Tuesday, December 29, 2015

Race to the bottom?

    A few months ago, four economists writing in support of Jeb Bush's tax plan said we are experiencing "the weakest economic expansion since World War II."  I was going to do a post on that subject, but didn't get around to it.  I was reminded of the issue when Paul Krugman posted a figure showing better economic performance under Obama than under GW Bush.   If Obama is the worst, how could Bush have been even worse?

   The National Bureau of Economic Research provides dates of the beginning and end of recessions (an expansion is anything that's not a recession).  Those go back to the 1850s, but modern data on GDP go back only to 1947, so I looked at recessions and expansions since then.  The current expansion has indeed had the slowest average growth rate, breaking the record previously held by the 2002-7 expansion, which broke the record previously held by the 1991-2000 expansion.  You may notice a pattern here.  This is a scatterplot of average GDP growth in expansions since the late 1940s--the x axis is just a sequence number.

There's definitely a pattern there--the average growth keeps getting smaller.  Hopefully that won't go on forever.  The good news is that the average duration of expansions has tended to increase.  The latest one, which started in the third quarter of 2009, is already longer than average, and is still going on. Another way to make the same point is to say that recessions are becoming less frequent.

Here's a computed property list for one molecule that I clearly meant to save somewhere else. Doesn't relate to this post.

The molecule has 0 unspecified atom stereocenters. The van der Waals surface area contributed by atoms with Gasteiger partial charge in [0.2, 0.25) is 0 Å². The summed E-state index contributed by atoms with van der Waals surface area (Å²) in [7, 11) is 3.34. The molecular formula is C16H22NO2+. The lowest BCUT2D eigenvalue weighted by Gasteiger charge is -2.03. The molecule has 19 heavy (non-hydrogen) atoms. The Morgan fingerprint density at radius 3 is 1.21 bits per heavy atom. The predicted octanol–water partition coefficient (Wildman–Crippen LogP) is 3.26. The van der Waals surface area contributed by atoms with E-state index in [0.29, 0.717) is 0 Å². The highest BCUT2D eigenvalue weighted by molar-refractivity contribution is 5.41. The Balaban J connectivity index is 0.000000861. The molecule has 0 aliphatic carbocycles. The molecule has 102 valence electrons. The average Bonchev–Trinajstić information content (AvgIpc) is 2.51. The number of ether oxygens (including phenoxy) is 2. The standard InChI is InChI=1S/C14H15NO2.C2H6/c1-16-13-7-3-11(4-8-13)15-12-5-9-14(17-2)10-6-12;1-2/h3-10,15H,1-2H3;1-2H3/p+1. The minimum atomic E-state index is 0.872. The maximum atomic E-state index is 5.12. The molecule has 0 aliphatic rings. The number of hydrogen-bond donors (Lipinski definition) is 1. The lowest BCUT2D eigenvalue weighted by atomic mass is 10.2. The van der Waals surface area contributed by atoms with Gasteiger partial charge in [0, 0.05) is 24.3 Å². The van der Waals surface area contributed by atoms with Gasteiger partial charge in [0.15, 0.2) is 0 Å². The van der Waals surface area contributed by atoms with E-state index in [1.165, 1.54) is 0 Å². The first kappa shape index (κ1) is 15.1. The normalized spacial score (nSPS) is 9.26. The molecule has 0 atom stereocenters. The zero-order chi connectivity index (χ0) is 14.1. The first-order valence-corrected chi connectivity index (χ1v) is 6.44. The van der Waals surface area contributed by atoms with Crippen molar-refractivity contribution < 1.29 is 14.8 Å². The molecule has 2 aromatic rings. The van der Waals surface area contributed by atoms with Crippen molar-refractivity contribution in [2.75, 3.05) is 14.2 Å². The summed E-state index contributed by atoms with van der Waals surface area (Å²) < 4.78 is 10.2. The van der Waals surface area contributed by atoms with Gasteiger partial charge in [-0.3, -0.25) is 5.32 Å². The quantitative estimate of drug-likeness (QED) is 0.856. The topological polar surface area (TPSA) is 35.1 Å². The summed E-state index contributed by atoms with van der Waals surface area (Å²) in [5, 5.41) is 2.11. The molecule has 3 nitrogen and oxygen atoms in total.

But maybe Obama should have done better, since  "recoveries tend to be stronger after deep recessions," according to the report I quoted above (p. 4).  Here is a scatterplot of average quarterly growth by average quarterly growth in the preceding recession.

There's no clear relationship--you could call it a positive relationship with one glaring exception (the 2001-7 expansion), but "stronger recovery after a deep recession" implies a negative relationship. You could also define depth of the recession and strength of the recovery by the total growth (average times number of quarters), but no relationship is visible that way either.

So under Obama, it's been slow expansion, but almost all expansion (everything except the first quarter or two); with GW Bush, it was slow expansion and quite a bit of time in recession.

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